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From Brett Porter <>
Subject [discuss] repository metadata
Date Mon, 28 Jul 2008 04:31:39 GMT

For some time (probably close to 2 years!) I've been thinking about a  
different way of storing metadata in the repository due to limitations  
in Maven's metadata (both the maven-metadata.xml files and POM files)  
- primarily a lack of extensibility (and thus the tie to Maven  
itself). In addition, I'd like to avoid the requirement to have a  
database for Archiva to work (and rather have it as a useful addition  
for easy searchability).

I think it'd be interesting to start being able to attach arbitrary  
metadata to artifacts. For example:
* Maven metadata as it does now
* OSGi information extracted from the JAR
* Ivy metadata so we could bridge those repos and vice-versa
* references continuous build results
* references to historical coverage, test, etc results
* allowing users to add their own metadata types and attach them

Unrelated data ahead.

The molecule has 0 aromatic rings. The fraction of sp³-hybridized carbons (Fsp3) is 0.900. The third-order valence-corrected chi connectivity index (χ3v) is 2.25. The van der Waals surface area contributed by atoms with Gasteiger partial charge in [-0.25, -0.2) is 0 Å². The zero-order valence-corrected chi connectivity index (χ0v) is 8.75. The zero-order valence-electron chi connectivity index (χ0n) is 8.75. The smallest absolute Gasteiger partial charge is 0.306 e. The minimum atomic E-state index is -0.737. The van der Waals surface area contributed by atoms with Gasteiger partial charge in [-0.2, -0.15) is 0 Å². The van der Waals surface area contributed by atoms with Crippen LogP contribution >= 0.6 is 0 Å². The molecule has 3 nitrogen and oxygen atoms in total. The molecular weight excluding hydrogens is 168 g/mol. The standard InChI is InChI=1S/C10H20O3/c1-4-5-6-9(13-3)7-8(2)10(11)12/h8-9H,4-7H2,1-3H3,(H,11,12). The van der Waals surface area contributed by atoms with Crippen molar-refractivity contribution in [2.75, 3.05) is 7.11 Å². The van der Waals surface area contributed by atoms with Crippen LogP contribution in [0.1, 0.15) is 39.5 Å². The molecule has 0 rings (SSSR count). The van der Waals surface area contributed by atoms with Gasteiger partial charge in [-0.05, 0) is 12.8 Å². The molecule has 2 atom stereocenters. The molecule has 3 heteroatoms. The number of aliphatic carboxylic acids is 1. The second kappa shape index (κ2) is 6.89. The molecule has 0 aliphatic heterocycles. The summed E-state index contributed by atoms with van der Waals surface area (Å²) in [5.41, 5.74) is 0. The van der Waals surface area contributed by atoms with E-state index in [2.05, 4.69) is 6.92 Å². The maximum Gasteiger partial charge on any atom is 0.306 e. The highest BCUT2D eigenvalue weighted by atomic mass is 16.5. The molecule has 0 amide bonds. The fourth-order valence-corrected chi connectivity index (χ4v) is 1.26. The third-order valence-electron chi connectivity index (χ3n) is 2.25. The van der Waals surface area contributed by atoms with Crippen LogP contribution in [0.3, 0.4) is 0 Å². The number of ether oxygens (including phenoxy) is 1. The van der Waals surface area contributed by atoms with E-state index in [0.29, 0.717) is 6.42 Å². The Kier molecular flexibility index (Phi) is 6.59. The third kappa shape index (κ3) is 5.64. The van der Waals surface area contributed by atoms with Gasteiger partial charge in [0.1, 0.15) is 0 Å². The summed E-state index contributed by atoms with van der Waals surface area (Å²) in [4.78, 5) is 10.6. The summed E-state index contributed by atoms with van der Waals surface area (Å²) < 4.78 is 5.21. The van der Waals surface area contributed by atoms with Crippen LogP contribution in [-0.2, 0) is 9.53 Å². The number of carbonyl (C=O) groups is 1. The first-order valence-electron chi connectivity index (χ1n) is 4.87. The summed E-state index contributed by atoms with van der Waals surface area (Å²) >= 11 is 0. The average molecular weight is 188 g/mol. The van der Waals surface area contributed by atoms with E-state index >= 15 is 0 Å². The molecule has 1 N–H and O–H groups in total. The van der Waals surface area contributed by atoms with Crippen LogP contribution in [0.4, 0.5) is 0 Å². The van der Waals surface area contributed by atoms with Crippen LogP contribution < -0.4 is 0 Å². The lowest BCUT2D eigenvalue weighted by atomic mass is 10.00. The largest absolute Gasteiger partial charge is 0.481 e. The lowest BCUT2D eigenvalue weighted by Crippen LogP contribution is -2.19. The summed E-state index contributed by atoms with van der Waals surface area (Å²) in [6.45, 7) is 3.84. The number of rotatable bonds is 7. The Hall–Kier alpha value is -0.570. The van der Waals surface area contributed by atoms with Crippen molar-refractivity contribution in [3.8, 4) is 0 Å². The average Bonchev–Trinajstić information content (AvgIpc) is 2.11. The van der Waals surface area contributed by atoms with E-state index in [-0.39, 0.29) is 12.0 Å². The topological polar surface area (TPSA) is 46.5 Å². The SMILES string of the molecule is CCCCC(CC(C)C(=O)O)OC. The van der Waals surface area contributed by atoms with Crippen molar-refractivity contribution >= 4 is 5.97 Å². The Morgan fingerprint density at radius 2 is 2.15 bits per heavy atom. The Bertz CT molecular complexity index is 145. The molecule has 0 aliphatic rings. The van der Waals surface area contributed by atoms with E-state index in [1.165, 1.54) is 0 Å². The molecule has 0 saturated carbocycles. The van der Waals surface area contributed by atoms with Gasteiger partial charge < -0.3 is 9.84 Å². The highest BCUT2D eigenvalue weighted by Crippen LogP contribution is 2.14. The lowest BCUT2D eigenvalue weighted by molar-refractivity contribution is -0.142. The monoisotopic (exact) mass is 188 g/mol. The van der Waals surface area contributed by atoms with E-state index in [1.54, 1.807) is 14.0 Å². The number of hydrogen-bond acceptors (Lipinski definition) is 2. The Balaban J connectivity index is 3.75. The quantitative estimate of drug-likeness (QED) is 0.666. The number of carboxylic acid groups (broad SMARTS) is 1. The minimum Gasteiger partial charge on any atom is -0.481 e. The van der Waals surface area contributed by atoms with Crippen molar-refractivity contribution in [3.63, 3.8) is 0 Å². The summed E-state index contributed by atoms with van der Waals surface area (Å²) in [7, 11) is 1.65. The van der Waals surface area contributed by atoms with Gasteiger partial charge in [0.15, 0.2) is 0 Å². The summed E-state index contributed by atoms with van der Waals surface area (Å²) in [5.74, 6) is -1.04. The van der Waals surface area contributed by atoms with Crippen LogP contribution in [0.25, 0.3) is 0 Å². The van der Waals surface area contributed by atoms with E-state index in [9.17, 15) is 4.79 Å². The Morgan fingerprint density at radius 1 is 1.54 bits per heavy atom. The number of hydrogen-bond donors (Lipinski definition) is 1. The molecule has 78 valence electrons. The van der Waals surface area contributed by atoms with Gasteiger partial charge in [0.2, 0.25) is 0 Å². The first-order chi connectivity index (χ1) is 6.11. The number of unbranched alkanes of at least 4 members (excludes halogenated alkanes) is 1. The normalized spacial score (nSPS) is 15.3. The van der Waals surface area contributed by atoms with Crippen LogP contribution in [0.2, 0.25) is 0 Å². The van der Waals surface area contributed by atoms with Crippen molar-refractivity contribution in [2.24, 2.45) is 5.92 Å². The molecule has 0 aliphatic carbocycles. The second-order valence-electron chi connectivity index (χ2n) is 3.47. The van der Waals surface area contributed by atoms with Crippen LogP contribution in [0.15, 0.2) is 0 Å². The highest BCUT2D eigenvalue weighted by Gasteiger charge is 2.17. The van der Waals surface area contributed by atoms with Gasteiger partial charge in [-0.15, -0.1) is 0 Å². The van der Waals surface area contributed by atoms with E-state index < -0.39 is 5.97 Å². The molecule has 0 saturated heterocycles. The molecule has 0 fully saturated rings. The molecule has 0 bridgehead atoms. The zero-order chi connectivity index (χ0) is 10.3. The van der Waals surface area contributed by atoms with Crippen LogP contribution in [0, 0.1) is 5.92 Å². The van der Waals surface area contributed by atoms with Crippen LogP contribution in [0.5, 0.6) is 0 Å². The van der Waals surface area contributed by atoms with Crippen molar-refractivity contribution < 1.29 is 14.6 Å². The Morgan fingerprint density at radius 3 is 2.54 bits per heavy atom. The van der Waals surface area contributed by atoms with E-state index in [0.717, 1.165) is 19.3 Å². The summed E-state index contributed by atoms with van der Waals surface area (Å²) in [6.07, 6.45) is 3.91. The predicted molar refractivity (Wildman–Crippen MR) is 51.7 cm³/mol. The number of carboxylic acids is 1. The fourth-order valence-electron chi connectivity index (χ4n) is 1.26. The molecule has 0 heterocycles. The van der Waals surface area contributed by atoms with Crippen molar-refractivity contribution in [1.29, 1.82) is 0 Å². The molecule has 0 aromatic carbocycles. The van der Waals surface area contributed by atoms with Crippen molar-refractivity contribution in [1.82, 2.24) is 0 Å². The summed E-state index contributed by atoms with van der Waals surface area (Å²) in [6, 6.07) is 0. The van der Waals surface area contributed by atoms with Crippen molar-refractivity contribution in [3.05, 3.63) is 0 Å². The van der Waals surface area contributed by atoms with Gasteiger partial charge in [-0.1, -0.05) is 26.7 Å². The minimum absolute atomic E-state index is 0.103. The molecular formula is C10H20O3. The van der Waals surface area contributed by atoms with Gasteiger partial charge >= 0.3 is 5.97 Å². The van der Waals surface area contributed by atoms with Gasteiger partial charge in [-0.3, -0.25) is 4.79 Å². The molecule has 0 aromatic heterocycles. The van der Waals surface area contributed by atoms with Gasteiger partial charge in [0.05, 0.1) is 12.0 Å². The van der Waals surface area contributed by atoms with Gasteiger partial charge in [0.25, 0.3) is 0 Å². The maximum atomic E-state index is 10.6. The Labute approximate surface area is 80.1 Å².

About a year ago at DevZuz we had a lot of success with a prototype of  
a metadata repository (based on the now defunct Eclipse Kepler  
project) that could read in Maven repositories but also other  
repository types, and then store that in Kepler format and push it to  
other sources (we had a JPA store, for example). I'm not proposing to  
use any of that, but the idea worked out well.

So, I've been thinking about making some changes to Archiva along  
these lines.

I would see this as becoming the "state" Archiva knows about a  
repository (and it should be entirely self-contained). So the lucene  
indices, database, and others are purely alternate storage mechanisms  
of the metadata for various applications of it.

Each element is timestamped making scanning operations simpler. When  
you run a particular consumer it can just check if the metadata for it  
is there already, and add or update it as needed (so a "full scan"  
would be reasonably efficient still).

While the metadata can be stored inside the repository, it should be  
possible (and maybe preferable?) to store it completely separately.  
This also makes it possible for one metadata repository to represent  
multiple source artifact repositories (possibly on a different server  
- you could run an Archiva scan on that repository and push metadata  
updates over JMS/REST to the database/lucene-backed webapp).

I think it would be valuable to use a format that is easily bridged to  
web services to avoid too much rework..

That's just some of my thoughts for now. What do others think?

James, how would this fit with your new repository API?


Brett Porter

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